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Studies & Degrees in Teacher Training for Audition and Language

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Are you a teacher or aspiring teacher with goals of becoming certified to work with auditory and speech deficient children and young adults?  If so, you may be an excellent candidate for the teacher training program for audition and language.  Professional teachers with a language and audition credential are an important part of the school system, helping children with language and hearing delays and disorders compensate for their deficiencies, and become more successful in the regular classroom setting.  Only a small percentage of elementary and secondary school teachers will undergo this special training, and as a result, professionals who have earned this certification are in very high demand in schools throughout the country.  To help you become more familiar with the Teacher Training program for Audition and Language, below we will provide some of the specifics regarding the program, including a sample of the coursework it usually includes.
Teacher Training for Audition and Language
The studies leading to the official qualification of “teacher, with a specialized credential in hearing and language,” provide knowledge and training oriented towards working with children at the primary, junior secondary and upper secondary levels, with a particular emphasis on audition and language.  This qualification can ultimately lead to employment in public elementary, junior high and high schools; private education centers and charter schools, private speech and audition clinics, and educational administration.
The coursework for the teaching training program for audition and language may vary depending on the candidate’s current level of education.  Most individuals who pursue this program tend to first attain their regular multiple or single-subject teaching credential, and then later enroll in teacher training for audition and language as a graduate student.  However, at most colleges and universities, students now have the option of pursuing the two certificates concurrently (a program longer in duration) once they have completed their undergraduate studies.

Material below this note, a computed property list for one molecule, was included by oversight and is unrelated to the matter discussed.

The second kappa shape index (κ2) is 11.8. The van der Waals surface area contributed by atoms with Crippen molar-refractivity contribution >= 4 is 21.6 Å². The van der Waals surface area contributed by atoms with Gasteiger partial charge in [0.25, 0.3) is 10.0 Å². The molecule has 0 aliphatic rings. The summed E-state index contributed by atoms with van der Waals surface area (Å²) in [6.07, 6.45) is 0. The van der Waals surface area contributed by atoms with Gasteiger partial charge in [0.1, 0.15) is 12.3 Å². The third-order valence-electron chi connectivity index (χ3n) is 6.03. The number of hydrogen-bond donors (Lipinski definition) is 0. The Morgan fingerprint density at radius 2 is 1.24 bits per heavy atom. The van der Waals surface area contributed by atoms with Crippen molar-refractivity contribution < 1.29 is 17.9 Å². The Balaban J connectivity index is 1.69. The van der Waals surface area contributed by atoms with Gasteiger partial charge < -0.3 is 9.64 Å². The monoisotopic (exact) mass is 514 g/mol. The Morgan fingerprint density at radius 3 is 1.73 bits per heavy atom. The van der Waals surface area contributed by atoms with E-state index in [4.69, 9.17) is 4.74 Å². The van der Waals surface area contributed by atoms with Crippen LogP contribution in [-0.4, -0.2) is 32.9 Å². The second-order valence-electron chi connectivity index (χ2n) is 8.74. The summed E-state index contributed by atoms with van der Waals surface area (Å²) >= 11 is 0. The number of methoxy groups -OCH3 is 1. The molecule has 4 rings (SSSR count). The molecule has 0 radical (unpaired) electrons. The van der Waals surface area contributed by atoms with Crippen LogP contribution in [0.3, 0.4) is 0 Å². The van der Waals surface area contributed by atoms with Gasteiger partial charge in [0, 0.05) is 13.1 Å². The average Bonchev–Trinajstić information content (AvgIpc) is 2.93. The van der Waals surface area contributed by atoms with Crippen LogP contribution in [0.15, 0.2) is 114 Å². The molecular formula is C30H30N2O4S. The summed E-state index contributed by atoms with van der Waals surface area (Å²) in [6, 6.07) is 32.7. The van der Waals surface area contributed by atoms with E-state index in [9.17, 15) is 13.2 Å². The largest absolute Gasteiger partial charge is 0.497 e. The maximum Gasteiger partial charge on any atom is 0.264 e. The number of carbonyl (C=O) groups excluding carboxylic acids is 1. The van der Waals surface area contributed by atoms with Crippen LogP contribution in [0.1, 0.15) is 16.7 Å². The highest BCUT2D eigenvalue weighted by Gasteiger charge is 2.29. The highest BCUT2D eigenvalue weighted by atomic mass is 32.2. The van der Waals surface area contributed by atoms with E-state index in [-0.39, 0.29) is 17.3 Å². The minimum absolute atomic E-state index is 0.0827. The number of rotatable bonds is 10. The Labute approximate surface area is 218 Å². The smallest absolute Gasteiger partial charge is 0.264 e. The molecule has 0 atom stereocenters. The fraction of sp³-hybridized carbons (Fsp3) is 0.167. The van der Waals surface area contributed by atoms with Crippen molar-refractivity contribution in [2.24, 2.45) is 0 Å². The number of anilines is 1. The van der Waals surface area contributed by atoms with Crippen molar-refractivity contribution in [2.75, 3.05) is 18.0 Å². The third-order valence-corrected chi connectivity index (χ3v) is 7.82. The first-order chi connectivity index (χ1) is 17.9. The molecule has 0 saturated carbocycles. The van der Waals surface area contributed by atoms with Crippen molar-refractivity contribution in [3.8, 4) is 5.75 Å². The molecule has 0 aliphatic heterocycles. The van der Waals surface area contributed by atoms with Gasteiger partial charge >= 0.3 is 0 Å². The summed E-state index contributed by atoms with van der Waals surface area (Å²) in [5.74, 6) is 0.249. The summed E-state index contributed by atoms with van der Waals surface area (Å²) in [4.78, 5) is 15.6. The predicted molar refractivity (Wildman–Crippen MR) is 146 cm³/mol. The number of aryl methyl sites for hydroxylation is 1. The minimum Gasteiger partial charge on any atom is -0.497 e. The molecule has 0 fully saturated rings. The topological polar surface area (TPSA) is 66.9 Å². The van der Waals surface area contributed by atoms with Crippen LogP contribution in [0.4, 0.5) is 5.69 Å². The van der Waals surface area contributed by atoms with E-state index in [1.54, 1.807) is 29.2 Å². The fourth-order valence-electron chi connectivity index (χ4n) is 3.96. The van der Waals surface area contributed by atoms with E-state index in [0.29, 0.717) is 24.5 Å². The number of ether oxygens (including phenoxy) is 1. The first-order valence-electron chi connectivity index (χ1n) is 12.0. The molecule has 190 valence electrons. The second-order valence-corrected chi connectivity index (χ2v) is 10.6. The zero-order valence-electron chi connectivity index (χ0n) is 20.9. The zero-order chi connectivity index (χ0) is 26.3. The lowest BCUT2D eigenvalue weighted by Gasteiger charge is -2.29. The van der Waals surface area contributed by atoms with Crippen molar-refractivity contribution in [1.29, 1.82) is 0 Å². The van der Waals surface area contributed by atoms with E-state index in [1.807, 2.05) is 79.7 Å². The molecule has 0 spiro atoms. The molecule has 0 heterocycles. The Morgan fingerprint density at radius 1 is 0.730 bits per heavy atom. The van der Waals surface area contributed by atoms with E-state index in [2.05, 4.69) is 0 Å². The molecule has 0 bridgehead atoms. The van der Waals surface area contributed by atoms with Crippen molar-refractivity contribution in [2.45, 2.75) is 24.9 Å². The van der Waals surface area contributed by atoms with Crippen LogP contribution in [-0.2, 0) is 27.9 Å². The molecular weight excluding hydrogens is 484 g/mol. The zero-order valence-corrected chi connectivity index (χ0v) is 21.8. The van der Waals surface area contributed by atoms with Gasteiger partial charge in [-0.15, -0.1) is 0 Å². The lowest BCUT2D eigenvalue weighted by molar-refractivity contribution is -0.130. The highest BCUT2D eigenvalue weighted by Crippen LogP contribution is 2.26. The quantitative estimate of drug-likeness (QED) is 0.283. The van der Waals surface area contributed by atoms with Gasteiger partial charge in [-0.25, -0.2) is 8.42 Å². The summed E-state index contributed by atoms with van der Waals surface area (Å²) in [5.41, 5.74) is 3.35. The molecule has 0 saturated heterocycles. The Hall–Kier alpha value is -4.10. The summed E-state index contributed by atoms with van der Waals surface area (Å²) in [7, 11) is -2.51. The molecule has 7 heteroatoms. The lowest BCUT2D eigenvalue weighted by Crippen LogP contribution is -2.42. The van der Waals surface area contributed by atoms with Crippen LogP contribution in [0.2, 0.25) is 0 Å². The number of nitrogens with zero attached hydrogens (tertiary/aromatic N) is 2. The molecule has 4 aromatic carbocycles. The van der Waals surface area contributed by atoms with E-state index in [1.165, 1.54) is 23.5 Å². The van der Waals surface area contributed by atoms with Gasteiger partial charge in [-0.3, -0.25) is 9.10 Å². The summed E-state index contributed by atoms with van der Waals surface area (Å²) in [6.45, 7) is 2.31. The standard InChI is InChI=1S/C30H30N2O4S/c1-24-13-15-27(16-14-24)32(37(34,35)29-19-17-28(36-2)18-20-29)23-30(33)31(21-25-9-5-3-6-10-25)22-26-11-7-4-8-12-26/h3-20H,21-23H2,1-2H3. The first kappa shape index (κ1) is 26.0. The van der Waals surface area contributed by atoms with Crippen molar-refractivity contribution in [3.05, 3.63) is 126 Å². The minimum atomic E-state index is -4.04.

Although the titles of the courses may not always be the same at every institution, the overall content is very similar.  Some of these course titles, along with their descriptions, may include:
  • Psychology of Education and Development of School-aged Children.  This course explores the various processes and factors related to the education of school-age children, cognitive development, interpersonal relationships and the acquisition of language, motor skills and emotional affect.
  • Linguistic Systems.  In this course, students will learn about the phonological, semantic, syntactic and pragmatic systems of language.
  • Anatomy, Physiology and Neurology of Language.  Here students will gain knowledge of the anatomy and physiology of the otorhinolaryngological and hearing apparatus, as well as the neurological basis of speech, language and audition.
  • Psychopathology of Hearing and Language.  This course can best be described as the description and analysis of the main disorders affecting hearing and language.
  • Education Treatment of Oral and Written Language Disorders.  This course explores didactic intervention strategies for the rehabilitation of reading and writing disorders, including the common methods and techniques used by professionals in the field, and the resources available for the treatment of dyslexia, spelling disorders and other reading and writing problems.
Working with children with language and hearing disorders is incredibly rewarding, and those who pursue the extra teacher training it takes to be certified as an audition and language specialist will undoubtedly find a whole new host of lucrative opportunities available to them in this fast-growing and satisfying career.